And then there was one.
With the Big Ten’s Wednesday morning announcement that it will begin its football season the weekend of Oct. 24, the Pac-12 was left out on an island as the lone Power Five conference without a football season scheduled for the fall.
In announcing the decision, the Big Ten cited the availability of daily testing and other medical advancements amid the coronavirus pandemic as the reason its presidents and chancellors were ultimately comfortable with reversing the August decision to postpone fall sports.
The Pac-12 also has access to daily testing, but is dealing with other issues in its quest to return to sports. In a statement that followed the Big Ten announcement, Pac-12 commissioner Larry Scott explained that universities in California and Oregon — which make up six of the conference’s 12 members — do not have clearance to engage in contact practices. States in the Pac-12 footprint are also dealing with the effects of wildfires throughout the region.
“At this time, our universities in California and Oregon do not have approval from state or local public health officials to start contact practice. We are hopeful that our new daily testing capability can help satisfy public health official approvals in California and Oregon to begin contact practice and competition,” Scott said. “We are equally closely monitoring the devastating fires and air quality in our region at this time. We are eager for our student-athletes to have the opportunity to play this season, as soon as it can be done safely and in accordance with public health authority approvals.”
Later Wednesday, after statements from California Gov. Gavin Newsom and from the office of Oregon Gov. Kate Brown, Scott offered a promising update. The two governors indicated that their respective states would grant clearance for things like contact practice.
The next step is for universities to “reach out to their relevant county public health officials to seek clarification on what is required to achieve the same clearance to resume contact practice and competition.” Scott said the six affected universities would do so “immediately.”
Statement from Pac-12 Commissioner Larry Scott on positive developments from governors of California and Oregon: pic.twitter.com/bZVuGT6vuW— Pac-12 Conference (@pac12) September 16, 2020
Pac-12 was reportedly eyeing mid-to-late November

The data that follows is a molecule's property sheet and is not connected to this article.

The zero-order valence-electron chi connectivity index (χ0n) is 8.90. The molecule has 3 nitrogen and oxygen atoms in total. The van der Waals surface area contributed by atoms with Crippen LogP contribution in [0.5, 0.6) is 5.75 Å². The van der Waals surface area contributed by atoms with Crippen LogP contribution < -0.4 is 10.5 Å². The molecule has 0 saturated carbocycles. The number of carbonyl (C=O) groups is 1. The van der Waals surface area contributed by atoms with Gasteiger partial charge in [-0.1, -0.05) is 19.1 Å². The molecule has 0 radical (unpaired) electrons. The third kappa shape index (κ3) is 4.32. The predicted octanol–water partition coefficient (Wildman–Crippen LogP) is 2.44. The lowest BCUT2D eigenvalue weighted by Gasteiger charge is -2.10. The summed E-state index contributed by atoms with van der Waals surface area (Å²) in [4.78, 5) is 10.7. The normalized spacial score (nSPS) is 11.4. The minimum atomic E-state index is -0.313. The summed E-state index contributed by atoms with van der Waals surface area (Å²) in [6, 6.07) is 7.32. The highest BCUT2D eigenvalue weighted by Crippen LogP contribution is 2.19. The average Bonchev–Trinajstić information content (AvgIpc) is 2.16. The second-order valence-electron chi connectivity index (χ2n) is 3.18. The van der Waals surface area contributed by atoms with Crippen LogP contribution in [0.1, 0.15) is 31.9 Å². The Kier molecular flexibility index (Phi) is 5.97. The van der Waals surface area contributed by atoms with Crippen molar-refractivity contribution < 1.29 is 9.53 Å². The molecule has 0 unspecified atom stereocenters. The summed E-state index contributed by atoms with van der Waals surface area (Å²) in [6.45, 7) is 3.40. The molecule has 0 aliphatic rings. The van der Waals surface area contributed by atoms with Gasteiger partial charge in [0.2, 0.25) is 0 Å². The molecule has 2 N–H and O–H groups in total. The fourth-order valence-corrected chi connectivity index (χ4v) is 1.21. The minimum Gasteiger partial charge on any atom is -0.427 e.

With those state restrictions looming, players at USC wrote a letter Tuesday to California Gov. Gavin Newsom urging him to loosen those parameters so they could progress toward a return to the field. Later Tuesday, players from other universities — in both California and Oregon — followed up with similar messages on social media.
“The current reality is that there are too many restrictions imposed by state and local public health officials in California that prevent us from resuming practices and competitions,” the USC players’ letter said. “We cannot practice in groups larger than 12, we cannot gather as a team and we cannot utilize any of our indoor facilities. From the onset of this pandemic, the Pac-12 has rightfully and responsibly maintained that their decisions would be based on science, and it now appears that the science and technology have turned in favor of playing.”
In August when fall sports were postponed, the conference said it would not be able to resume play in any sports, including winter sports like basketball, before at least Jan. 1, 2021. But when the Pac-12 gained the ability to test daily via a partnership with a testing company, Scott said it would be possible to play in the 2020 calendar year.
On Monday, ESPN reported that “mid-to-late November” is a target timeframe for the Pac-12 return to play.
What about the MAC and Mountain West?
In addition to the Pac-12, the Mid-American and Mountain West conferences are the other two FBS conferences that have postponed fall sports.
MAC commissioner Jon Steinbrecher said Wednesday that the league is not planning to play any fall sports but has its eyes on the spring.
“Currently there are no plans to play a fall season in any sport. We are focused on providing our fall student-athletes meaningful competitive experiences in the spring,” Steinbrecher said.
The Toledo Blade reported Tuesday that a February start with an eight-game schedule is among the options the MAC is considering for football.
Mountain West commissioner Craig Thompson said that the conference is working daily to try to “facilitate a return to play at the earliest possible opportunity” for football and other sports.
“This includes finalizing a plan for frequent, rapid response testing and continuing to monitor the status of public health directives in our [Mountain West] states and communities,” Thompson said.
On Sept. 8, the Mountain West said in a statement that “many” of the challenges it was facing when it postponed fall sports on Aug. 10 remain and “continue to be beyond the control of the conference and its member institutions.”
In that statement, the conference said it has been “working diligently to identify a viable path forward to resume competition at the appropriate time.”
“Physical and mental health and well-being for the Conference’s student-athletes and staff remains the priority in these efforts,” the conference statement said. “The MW Board of Directors, Athletic Directors, Health & Safety Advisory Committee, Conference staff, institutional athletics administrators, coaches and student-athlete representatives have been meeting frequently to consider new scheduling models, enhanced medical protocols and revised management plans that can facilitate a responsible return to play.”
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